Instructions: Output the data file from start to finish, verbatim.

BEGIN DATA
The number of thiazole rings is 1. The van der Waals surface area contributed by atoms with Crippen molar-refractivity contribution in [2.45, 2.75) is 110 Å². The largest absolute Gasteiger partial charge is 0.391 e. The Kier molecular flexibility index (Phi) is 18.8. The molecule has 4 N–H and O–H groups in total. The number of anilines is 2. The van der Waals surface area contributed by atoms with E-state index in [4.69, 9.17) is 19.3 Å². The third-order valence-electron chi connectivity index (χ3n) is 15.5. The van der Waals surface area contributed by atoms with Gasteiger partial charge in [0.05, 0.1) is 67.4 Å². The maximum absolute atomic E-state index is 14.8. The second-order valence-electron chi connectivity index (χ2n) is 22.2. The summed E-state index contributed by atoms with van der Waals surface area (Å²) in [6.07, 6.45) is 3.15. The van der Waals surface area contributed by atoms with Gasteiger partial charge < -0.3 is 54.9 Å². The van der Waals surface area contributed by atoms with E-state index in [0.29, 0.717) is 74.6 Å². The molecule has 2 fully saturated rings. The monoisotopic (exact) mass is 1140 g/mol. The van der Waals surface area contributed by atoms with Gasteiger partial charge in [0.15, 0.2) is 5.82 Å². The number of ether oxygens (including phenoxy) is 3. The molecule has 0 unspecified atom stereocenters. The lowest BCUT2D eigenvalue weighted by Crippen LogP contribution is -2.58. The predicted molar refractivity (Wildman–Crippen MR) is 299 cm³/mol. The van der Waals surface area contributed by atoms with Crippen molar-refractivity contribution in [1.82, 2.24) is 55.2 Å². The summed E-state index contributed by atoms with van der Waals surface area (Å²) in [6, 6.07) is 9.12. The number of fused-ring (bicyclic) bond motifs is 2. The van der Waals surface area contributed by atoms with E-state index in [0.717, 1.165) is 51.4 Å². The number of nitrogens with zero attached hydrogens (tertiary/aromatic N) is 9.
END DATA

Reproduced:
The number of thiazole rings is 1. The van der Waals surface area contributed by atoms with Crippen molar-refractivity contribution in [2.45, 2.75) is 110 Å². The largest absolute Gasteiger partial charge is 0.391 e. The Kier molecular flexibility index (Phi) is 18.8. The molecule has 4 N–H and O–H groups in total. The number of anilines is 2. The van der Waals surface area contributed by atoms with E-state index in [4.69, 9.17) is 19.3 Å². The third-order valence-electron chi connectivity index (χ3n) is 15.5. The van der Waals surface area contributed by atoms with Gasteiger partial charge in [0.05, 0.1) is 67.4 Å². The maximum absolute atomic E-state index is 14.8. The second-order valence-electron chi connectivity index (χ2n) is 22.2. The summed E-state index contributed by atoms with van der Waals surface area (Å²) in [6.07, 6.45) is 3.15. The van der Waals surface area contributed by atoms with Gasteiger partial charge < -0.3 is 54.9 Å². The van der Waals surface area contributed by atoms with E-state index in [0.29, 0.717) is 74.6 Å². The molecule has 2 fully saturated rings. The monoisotopic (exact) mass is 1140 g/mol. The van der Waals surface area contributed by atoms with Gasteiger partial charge in [0.15, 0.2) is 5.82 Å². The number of ether oxygens (including phenoxy) is 3. The molecule has 0 unspecified atom stereocenters. The lowest BCUT2D eigenvalue weighted by Crippen LogP contribution is -2.58. The predicted molar refractivity (Wildman–Crippen MR) is 299 cm³/mol. The van der Waals surface area contributed by atoms with Crippen molar-refractivity contribution in [1.82, 2.24) is 55.2 Å². The summed E-state index contributed by atoms with van der Waals surface area (Å²) in [6, 6.07) is 9.12. The number of fused-ring (bicyclic) bond motifs is 2. The van der Waals surface area contributed by atoms with E-state index in [0.717, 1.165) is 51.4 Å². The number of nitrogens with zero attached hydrogens (tertiary/aromatic N) is 9.